Abstract Segmentation of curvilinear structures is important in many applications, such as retinal blood vessel segmentation for early detection of vessel diseases and pavement crack segmentation for road condition evaluation and maintenance. Currently, deep learning-based methods have achieved impressive performance on these tasks. Yet, most of them mainly focus on finding powerful deep architectures but ignore capturing the inherent curvilinear structure feature (e.g., the curvilinear structure is darker than the context) for a more robust representation.

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Max-tree computation on GPUs

By Nicolas Blin, Edwin Carlinet, Florian Lemaitre, Lionel Lacassagne, Thierry Géraud


In IEEE Transactions on Parallel and Distributed Systems

Abstract In Mathematical Morphology, the max-tree is a region-based representation that encodes the inclusion relationship of the threshold sets of an image. This tree has been proven useful in numerous image processing applications. For the last decade, works have been led to improve the building time of this structure; mixing algorithmic optimizations, parallel and distributed computing. Nevertheless, there is still no algorithm that takes benefit from the computing power of the massively parallel architectures.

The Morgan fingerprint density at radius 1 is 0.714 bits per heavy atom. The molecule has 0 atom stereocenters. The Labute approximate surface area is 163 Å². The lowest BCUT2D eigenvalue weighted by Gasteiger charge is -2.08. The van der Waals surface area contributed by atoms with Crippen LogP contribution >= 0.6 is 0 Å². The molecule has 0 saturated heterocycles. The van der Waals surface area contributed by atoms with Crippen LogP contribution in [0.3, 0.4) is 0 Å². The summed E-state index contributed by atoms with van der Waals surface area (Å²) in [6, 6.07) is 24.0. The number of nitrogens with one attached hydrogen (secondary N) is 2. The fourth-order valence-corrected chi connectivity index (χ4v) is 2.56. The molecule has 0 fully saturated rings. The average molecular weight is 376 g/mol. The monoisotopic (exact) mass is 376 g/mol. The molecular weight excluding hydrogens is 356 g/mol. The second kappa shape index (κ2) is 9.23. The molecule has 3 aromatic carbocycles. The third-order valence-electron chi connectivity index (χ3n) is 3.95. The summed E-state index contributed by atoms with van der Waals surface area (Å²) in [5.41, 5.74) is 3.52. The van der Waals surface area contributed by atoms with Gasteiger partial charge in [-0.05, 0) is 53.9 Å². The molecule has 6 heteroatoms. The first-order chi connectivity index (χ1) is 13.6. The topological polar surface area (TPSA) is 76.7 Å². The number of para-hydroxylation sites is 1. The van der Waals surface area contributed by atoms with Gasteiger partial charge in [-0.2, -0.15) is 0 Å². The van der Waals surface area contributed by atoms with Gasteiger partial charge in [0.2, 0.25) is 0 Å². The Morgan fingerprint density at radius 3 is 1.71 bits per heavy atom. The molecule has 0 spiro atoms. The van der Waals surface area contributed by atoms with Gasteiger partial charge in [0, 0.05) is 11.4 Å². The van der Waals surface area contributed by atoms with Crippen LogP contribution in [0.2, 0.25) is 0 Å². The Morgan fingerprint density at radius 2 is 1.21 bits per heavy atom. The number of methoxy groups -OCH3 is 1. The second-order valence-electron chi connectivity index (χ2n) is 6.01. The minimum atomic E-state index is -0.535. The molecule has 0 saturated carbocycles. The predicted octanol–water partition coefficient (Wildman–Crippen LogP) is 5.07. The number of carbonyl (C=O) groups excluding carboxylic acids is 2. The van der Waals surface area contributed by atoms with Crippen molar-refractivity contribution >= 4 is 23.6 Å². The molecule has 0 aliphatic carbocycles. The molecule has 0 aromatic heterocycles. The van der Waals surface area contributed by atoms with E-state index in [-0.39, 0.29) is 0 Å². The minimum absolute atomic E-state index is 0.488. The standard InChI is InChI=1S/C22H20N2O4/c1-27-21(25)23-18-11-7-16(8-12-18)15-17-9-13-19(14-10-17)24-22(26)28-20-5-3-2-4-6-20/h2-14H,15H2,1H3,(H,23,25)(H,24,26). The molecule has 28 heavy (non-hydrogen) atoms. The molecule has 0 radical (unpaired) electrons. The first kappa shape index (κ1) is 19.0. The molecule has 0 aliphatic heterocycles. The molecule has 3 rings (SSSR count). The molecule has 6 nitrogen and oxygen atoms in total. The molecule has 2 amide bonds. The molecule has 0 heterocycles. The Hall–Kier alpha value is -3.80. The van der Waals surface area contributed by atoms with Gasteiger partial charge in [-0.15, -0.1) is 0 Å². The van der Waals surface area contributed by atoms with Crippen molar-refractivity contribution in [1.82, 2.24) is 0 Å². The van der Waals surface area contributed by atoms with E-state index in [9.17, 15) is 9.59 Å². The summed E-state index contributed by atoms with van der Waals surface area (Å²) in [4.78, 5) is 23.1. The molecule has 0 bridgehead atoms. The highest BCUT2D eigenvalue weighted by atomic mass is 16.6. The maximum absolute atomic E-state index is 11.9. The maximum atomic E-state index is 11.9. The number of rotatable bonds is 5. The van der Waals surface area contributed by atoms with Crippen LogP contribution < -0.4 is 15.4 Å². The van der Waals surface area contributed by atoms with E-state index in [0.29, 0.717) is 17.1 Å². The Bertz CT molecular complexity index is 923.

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Introducing the boundary-aware loss for deep image segmentation

By Minh Ôn Vũ Ngọc, Yizi Chen, Nicolas Boutry, Joseph Chazalon, Edwin Carlinet, Jonathan Fabrizio, Clément Mallet, Thierry Géraud


In Proceedings of the 32nd british machine vision conference (BMVC)

Abstract Most contemporary supervised image segmentation methods do not preserve the initial topology of the given input (like the closeness of the contours). One can generally remark that edge points have been inserted or removed when the binary prediction and the ground truth are compared. This can be critical when accurate localization of multiple interconnected objects is required. In this paper, we present a new loss function, called, Boundary-Aware loss (BALoss), based on the Minimum Barrier Distance (MBD) cut algorithm.

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Continuous well-composedness implies digital well-composedness in n-D

By Nicolas Boutry, Rocio Gonzalez-Diaz, Laurent Najman, Thierry Géraud


In Journal of Mathematical Imaging and Vision